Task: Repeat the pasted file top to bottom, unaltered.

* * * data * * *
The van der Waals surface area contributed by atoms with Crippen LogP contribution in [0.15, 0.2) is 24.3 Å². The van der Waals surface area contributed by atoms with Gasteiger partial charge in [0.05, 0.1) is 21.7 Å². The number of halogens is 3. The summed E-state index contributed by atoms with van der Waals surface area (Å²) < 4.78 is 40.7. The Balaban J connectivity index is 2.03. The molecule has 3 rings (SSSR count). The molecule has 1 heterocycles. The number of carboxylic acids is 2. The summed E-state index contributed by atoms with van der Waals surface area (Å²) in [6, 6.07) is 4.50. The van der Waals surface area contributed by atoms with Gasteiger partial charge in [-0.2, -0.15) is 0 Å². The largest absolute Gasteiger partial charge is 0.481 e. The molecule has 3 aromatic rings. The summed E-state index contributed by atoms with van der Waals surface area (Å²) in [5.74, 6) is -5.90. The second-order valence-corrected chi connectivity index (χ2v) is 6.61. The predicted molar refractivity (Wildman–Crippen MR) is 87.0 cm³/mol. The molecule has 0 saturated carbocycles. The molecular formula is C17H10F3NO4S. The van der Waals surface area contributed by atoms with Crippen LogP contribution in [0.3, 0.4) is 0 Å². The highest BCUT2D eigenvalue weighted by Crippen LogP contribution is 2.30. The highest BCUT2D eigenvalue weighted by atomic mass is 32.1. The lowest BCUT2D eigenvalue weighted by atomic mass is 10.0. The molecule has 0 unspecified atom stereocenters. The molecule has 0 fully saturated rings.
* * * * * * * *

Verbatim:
The van der Waals surface area contributed by atoms with Crippen LogP contribution in [0.15, 0.2) is 24.3 Å². The van der Waals surface area contributed by atoms with Gasteiger partial charge in [0.05, 0.1) is 21.7 Å². The number of halogens is 3. The summed E-state index contributed by atoms with van der Waals surface area (Å²) < 4.78 is 40.7. The Balaban J connectivity index is 2.03. The molecule has 3 rings (SSSR count). The molecule has 1 heterocycles. The number of carboxylic acids is 2. The summed E-state index contributed by atoms with van der Waals surface area (Å²) in [6, 6.07) is 4.50. The van der Waals surface area contributed by atoms with Gasteiger partial charge in [-0.2, -0.15) is 0 Å². The largest absolute Gasteiger partial charge is 0.481 e. The molecule has 3 aromatic rings. The summed E-state index contributed by atoms with van der Waals surface area (Å²) in [5.74, 6) is -5.90. The second-order valence-corrected chi connectivity index (χ2v) is 6.61. The predicted molar refractivity (Wildman–Crippen MR) is 87.0 cm³/mol. The molecule has 0 saturated carbocycles. The molecular formula is C17H10F3NO4S. The van der Waals surface area contributed by atoms with Crippen LogP contribution in [0.3, 0.4) is 0 Å². The highest BCUT2D eigenvalue weighted by Crippen LogP contribution is 2.30. The highest BCUT2D eigenvalue weighted by atomic mass is 32.1. The lowest BCUT2D eigenvalue weighted by atomic mass is 10.0. The molecule has 0 unspecified atom stereocenters. The molecule has 0 fully saturated rings.